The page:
by James A. Bacon
Yesterday, when asking how long Virginia universities could defy the national decline in student enrollments, I spoke just a hair too soon. I quoted 2012-2013 data to the effect that Virginia public higher education institutions were holding their own. Unbeknownst to me, the State Council on Higher Education for Virginia (SCHEV) was releasing updated enrollment numbers at a board meeting the very same day.
Turns out that enrollment at state colleges and universities fell below 400,000 this fall for the first time since 2008. In her Times-Dispatch article, reporter Karin Kapsidelis does not tell us how big of a tumble that was percentage-wise, but it was sufficient to cause considerable consternation among SCHEV board members.
The council then proceeded simultaneously to (a) bemoan the 78% increase in the number of students requiring financial aid since 2011, and (b) endorse tuition increases that would make college even more unaffordable. SCHEV estimates an average tuition increase in 3.7% will be needed to just to support its priorities of paying for faculty raises and covering maintenance costs of new buildings coming online in fiscal year 2016.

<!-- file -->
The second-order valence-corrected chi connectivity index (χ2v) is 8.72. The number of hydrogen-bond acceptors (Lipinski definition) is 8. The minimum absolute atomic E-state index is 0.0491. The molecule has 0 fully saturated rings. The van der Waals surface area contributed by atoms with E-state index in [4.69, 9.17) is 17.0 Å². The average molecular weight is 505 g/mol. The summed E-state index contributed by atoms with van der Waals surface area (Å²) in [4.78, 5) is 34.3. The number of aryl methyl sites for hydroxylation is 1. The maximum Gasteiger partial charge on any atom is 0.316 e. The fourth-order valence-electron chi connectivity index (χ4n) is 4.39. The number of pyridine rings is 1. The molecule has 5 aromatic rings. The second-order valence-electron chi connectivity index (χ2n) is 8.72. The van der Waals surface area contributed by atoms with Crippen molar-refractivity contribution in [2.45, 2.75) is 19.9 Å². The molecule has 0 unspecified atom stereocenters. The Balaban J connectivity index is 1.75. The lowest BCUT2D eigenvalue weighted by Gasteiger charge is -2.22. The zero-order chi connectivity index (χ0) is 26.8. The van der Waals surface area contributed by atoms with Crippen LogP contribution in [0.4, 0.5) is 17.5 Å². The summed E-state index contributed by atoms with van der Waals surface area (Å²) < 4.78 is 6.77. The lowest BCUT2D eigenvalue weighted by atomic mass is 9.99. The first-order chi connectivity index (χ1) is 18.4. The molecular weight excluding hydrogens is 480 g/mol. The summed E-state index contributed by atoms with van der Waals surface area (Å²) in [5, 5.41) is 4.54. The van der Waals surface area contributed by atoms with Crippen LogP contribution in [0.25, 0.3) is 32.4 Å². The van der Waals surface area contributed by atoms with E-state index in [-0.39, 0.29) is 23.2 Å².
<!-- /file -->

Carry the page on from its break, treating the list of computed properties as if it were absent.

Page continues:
Let us ask ourselves if there might be any connection between rising tuition and the increasing need for financial aid. Let’s see now… Real per capita incomes in Virginia have barely budged since 2011, yet tuition, fees and other college-related expenses have ratcheted ever higher at a rate considerably faster than inflation. If public colleges follow SCHEV’s recommendations and continue jacking up tuition by 3.7% annually, and if wages continue to stagnate, then college attendance, already unaffordable for many, will become even more unaffordable. As college becomes even more unaffordable, enrollments will continue to drop. This is not rocket science, people!
It is true that the decline in state support is partly to blame for the increasing cost of going to college. But so has the growth in administrative overhead, student fees (much of which goes toward athletic programs), and the cost of fancy food courts and new dormitories. Moreover, public colleges have continued to build new physical facilities, raising the question of whether they have over-built. Indeed, one of SCHEV’s highest priorities for increased revenue is to cover the growing cost of building operations.
If you build more buildings in anticipation of ever-rising enrollments and those enrollments don’t occur, what happens? You still have to pay the bonds used to finance the building construction, and you still have to pay to maintain the buildings. Either you raise tuition to cover the higher costs, which makes your institution more unaffordable… which drives down enrollment… or you scrimp on maintenance, which means your facilities go to hell… which drives down enrollment.
Virginia’s system of higher education is nearing a crisis but the educational and political establishment is unwilling to face to underlying economic realities.